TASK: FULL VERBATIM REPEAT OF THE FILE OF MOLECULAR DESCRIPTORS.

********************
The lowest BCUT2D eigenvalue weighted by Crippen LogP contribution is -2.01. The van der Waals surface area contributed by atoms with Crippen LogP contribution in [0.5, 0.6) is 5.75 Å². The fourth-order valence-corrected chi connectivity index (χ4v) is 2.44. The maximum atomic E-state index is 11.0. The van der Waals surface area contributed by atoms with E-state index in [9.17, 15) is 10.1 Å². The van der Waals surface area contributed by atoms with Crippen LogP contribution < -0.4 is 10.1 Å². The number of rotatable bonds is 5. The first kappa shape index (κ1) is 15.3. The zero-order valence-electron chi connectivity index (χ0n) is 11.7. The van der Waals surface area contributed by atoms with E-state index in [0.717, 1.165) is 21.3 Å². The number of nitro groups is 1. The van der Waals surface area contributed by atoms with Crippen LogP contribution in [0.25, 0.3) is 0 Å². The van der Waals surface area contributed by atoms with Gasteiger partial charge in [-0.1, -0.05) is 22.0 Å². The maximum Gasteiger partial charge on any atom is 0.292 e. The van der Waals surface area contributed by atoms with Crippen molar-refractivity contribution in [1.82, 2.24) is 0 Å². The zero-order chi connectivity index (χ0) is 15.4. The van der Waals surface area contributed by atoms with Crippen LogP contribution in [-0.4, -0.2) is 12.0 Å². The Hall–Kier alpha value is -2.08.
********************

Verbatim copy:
The lowest BCUT2D eigenvalue weighted by Crippen LogP contribution is -2.01. The van der Waals surface area contributed by atoms with Crippen LogP contribution in [0.5, 0.6) is 5.75 Å². The fourth-order valence-corrected chi connectivity index (χ4v) is 2.44. The maximum atomic E-state index is 11.0. The van der Waals surface area contributed by atoms with E-state index in [9.17, 15) is 10.1 Å². The van der Waals surface area contributed by atoms with Crippen LogP contribution < -0.4 is 10.1 Å². The number of rotatable bonds is 5. The first kappa shape index (κ1) is 15.3. The zero-order valence-electron chi connectivity index (χ0n) is 11.7. The van der Waals surface area contributed by atoms with E-state index in [0.717, 1.165) is 21.3 Å². The number of nitro groups is 1. The van der Waals surface area contributed by atoms with Crippen LogP contribution in [0.25, 0.3) is 0 Å². The van der Waals surface area contributed by atoms with Gasteiger partial charge in [-0.1, -0.05) is 22.0 Å². The maximum Gasteiger partial charge on any atom is 0.292 e. The van der Waals surface area contributed by atoms with Crippen molar-refractivity contribution in [1.82, 2.24) is 0 Å². The zero-order chi connectivity index (χ0) is 15.4. The van der Waals surface area contributed by atoms with Crippen LogP contribution in [-0.4, -0.2) is 12.0 Å². The Hall–Kier alpha value is -2.08.